Studies carried out on self-medication state that it is very common practice, especially in economically deprived communities (Senapathi, 2010). Now-a-days health care services getting costlier and in developing countries health care facilities are not available (Senapathi, 2010). Hence, that time self-medication becomes an obvious choice of healthcare service (Chang,2003). Furthermore, it has been noted that purchase of drugs and many drugs that can only be purchased with prescription in developed countries are OTC in developing countries (Senapathi, 2010). In addition, lax medical regulation has resulted in the proliferation of counter free drugs that are in high demand for the treatment of highly prevalent diseases (Verduin-Muttiganzi,1998). A study was conduct in December 2011 by discussed by Bennadi, in which it was revealed that self-medication had a prevalence of eight percent in Italy, Mexico, and Switzerland; nine percent in Sweden, the United Kingdom, and Spain; eleven percent in Germany and Australia; thirteen percent in the United States, and fourteen percent in South Africa (Bennadi,2014). This finding was a clear indication of self-medication’s commonality on a worldwide scale. Additionally, Self-medication was found to be very common among educated population (Phalke, et al.,2006). For instance, In Punjab, the prevalence of self-medication was seventy-three percent (Jagmohan, et al., 2011).

Current Challenge & Potential Risks1

Self-medication has a number of potential risks. In particular, the ordinary user will usually have no specialized knowledge of the principles of pharmacology or therapy, or of the specific characteristics of the medicinal product used. This results in certain potential risks for the individual consumer: Incorrect self-diagnosis; Failure to seek appropriate medical advice promptly; Incorrect choice of therapy; Failure to recognize special pharmacological risks; Rare but severe adverse effects; Failure to recognize or self-diagnose contraindications, interactions, warnings and precautions; Failure to recognize that the same active substance is already being taken under a different name (products with different trademarks may have the same active ingredient); Failure to report current self-medication to the prescribing physician (risk of double medication or harmful interaction); Failure to recognize or report adverse drug reactions; Incorrect route or manner of administration; Inadequate or excessive dosage; Excessively prolonged use; Risk of dependence and abuse; Risks at work or in sport; Food and drug interactions; Storage in incorrect conditions or beyond the recommended shelf-life. At the community level, improper self-medication could result in an increase in drug-induced disease and in wasteful public expenditure. (World Health Organization, 2000)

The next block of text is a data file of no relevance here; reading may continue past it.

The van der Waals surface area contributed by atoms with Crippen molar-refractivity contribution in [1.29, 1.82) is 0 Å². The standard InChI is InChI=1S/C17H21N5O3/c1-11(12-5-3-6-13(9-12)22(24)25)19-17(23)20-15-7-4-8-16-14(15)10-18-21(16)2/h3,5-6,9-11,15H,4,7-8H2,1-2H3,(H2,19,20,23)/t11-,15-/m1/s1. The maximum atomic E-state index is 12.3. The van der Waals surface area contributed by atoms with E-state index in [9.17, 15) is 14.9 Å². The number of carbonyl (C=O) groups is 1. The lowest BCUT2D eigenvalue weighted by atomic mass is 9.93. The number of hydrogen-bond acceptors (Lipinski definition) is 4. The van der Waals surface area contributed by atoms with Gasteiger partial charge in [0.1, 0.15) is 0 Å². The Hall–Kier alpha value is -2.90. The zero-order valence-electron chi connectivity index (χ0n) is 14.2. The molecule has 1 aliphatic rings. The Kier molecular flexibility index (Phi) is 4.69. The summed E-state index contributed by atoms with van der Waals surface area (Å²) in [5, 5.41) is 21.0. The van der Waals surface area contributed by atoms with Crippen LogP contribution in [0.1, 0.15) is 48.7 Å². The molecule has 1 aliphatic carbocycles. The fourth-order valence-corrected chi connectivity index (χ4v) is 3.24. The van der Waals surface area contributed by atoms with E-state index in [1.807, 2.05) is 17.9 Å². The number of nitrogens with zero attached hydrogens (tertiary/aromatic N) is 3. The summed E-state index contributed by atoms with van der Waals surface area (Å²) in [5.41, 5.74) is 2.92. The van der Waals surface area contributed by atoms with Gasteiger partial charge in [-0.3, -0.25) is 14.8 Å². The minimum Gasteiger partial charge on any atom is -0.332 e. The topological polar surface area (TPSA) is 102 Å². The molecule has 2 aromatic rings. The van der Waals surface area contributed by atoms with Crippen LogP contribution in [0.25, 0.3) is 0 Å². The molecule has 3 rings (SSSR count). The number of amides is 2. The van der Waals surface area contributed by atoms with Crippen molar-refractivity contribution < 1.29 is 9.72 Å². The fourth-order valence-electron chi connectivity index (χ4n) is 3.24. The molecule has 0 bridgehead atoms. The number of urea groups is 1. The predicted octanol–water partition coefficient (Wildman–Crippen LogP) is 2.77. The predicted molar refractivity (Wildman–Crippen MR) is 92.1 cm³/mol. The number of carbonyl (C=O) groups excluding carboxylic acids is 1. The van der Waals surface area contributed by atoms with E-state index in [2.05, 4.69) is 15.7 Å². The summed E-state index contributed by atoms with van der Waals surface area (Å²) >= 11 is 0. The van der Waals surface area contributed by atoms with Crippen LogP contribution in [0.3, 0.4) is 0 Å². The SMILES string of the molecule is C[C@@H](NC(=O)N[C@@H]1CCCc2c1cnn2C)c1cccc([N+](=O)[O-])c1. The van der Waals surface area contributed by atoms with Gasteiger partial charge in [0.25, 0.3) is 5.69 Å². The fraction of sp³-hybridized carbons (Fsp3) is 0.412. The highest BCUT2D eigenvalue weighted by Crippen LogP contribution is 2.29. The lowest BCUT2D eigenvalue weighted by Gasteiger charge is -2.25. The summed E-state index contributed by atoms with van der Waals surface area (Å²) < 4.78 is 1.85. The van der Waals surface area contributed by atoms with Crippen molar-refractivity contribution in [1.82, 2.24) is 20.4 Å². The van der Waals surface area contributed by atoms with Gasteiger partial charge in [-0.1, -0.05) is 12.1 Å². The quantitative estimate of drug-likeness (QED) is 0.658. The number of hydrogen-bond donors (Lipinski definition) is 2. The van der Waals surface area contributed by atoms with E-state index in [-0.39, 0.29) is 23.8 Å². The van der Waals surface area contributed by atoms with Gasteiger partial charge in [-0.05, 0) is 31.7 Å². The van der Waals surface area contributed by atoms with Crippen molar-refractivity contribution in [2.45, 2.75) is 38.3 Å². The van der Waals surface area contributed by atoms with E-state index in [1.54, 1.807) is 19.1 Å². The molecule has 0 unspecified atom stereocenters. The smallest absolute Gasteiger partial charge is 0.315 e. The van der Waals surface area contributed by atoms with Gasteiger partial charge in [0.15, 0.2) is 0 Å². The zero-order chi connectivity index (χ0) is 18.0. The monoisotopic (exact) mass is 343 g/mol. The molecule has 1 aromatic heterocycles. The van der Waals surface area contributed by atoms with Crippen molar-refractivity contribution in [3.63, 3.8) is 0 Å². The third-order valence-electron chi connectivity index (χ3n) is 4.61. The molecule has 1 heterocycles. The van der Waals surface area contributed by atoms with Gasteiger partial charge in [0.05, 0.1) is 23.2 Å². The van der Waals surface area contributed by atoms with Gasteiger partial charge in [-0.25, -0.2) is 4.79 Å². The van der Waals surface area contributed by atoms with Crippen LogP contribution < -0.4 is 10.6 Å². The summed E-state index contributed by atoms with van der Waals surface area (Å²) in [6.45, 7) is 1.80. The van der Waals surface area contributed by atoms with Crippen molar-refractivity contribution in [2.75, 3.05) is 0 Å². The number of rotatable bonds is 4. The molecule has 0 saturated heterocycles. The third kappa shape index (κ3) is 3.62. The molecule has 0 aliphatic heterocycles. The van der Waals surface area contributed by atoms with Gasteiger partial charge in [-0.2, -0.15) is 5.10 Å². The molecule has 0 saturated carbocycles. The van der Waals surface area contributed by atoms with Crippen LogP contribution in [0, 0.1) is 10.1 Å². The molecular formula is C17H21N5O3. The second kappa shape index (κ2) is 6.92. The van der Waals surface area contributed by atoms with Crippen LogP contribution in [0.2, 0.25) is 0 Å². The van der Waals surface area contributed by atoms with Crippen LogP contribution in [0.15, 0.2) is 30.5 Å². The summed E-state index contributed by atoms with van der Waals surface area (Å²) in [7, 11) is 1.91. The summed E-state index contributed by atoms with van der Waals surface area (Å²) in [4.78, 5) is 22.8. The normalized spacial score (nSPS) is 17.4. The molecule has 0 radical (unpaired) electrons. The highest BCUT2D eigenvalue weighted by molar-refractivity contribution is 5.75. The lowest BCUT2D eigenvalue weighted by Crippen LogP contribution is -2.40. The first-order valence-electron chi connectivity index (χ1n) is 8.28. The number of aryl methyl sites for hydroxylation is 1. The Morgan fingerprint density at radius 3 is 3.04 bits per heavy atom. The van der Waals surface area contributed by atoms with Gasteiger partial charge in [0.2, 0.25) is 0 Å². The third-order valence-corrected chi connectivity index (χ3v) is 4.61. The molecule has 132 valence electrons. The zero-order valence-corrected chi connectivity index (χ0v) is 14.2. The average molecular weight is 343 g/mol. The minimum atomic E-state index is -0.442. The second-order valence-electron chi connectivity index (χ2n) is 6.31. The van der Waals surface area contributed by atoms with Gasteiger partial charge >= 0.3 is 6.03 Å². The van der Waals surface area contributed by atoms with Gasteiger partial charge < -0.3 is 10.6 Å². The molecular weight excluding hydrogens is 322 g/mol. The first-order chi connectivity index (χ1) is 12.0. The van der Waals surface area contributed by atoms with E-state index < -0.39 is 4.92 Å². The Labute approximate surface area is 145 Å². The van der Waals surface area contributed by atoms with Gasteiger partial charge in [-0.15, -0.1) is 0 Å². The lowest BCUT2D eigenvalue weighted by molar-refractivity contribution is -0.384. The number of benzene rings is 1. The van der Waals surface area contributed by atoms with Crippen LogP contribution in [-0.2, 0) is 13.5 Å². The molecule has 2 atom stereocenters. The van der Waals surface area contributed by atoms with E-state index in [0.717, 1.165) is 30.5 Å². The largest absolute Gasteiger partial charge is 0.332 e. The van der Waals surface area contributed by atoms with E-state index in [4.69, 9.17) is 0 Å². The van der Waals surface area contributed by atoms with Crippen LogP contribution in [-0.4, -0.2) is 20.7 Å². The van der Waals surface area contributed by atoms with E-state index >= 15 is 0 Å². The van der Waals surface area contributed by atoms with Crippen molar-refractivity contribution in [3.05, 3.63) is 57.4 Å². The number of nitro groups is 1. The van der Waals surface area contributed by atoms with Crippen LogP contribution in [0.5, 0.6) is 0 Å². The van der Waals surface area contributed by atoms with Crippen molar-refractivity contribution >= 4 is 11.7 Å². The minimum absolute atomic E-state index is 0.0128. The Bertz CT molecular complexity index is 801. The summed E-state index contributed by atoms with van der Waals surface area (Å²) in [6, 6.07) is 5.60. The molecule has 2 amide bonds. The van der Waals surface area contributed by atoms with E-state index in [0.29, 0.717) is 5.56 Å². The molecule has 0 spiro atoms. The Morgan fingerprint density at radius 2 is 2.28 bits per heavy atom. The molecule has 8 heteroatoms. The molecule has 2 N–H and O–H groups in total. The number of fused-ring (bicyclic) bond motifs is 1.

There are two current challenges regarding the potential risks of self-medication. First, Antimicrobial resistance is a current problem world-wide particularly in developing countries where antibiotics are available without any prescription (Pagán,2006). Second, Self-Medication is significantly prevalent among pregnant women worldwide, among other groups of people (i.e. marginalized populations).

Due to extensive complications of self-medication, attention to complications resulting from self-medication among people in a society is a matter of great importance; furthermore, attention to female population due to being in sensitive periods, such as pregnancy and lactation as well as their more contact with family members and being role model for other family members is an additional issue of importance so that it can be said that the occurrence of pregnancy can easily increase the use of medicines and chemicals among women, while self-medication during this period accounts for more than 3% of congenital anomalies.

On the other hand, various studies showed that women, especially, tend to self-medicate and often frequently use medicines to treat problems such as dysmenorrhea, menopause symptoms, menstrual disorders, mood disorders, prevention of osteoporosis as well as complications during pregnancy and lactation (Yusuff, et al., 2011).